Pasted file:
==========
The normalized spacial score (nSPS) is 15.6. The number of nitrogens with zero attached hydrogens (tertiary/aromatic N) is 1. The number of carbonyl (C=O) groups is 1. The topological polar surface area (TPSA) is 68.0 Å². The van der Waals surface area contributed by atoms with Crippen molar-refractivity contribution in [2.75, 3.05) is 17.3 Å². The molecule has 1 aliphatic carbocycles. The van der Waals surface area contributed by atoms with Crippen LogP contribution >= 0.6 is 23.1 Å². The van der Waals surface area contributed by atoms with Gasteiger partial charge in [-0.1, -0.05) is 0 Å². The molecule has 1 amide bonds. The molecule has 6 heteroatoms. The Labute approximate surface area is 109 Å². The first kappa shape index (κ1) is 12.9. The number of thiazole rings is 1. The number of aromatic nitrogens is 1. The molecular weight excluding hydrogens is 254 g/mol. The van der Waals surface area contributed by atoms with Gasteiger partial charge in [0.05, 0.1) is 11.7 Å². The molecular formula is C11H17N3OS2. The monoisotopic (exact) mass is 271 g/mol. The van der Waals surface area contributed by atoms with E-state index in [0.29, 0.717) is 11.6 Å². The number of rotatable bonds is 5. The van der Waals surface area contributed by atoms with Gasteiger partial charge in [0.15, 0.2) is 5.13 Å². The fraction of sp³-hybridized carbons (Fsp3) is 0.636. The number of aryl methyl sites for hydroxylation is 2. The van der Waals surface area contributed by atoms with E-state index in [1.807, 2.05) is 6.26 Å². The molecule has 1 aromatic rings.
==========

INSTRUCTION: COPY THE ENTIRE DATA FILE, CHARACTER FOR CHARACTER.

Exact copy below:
The normalized spacial score (nSPS) is 15.6. The number of nitrogens with zero attached hydrogens (tertiary/aromatic N) is 1. The number of carbonyl (C=O) groups is 1. The topological polar surface area (TPSA) is 68.0 Å². The van der Waals surface area contributed by atoms with Crippen molar-refractivity contribution in [2.75, 3.05) is 17.3 Å². The molecule has 1 aliphatic carbocycles. The van der Waals surface area contributed by atoms with Crippen LogP contribution >= 0.6 is 23.1 Å². The van der Waals surface area contributed by atoms with Gasteiger partial charge in [-0.1, -0.05) is 0 Å². The molecule has 1 amide bonds. The molecule has 6 heteroatoms. The Labute approximate surface area is 109 Å². The first kappa shape index (κ1) is 12.9. The number of thiazole rings is 1. The number of aromatic nitrogens is 1. The molecular weight excluding hydrogens is 254 g/mol. The van der Waals surface area contributed by atoms with Gasteiger partial charge in [0.05, 0.1) is 11.7 Å². The molecular formula is C11H17N3OS2. The monoisotopic (exact) mass is 271 g/mol. The van der Waals surface area contributed by atoms with E-state index in [0.29, 0.717) is 11.6 Å². The number of rotatable bonds is 5. The van der Waals surface area contributed by atoms with Gasteiger partial charge in [0.15, 0.2) is 5.13 Å². The fraction of sp³-hybridized carbons (Fsp3) is 0.636. The number of aryl methyl sites for hydroxylation is 2. The van der Waals surface area contributed by atoms with E-state index in [1.807, 2.05) is 6.26 Å². The molecule has 1 aromatic rings.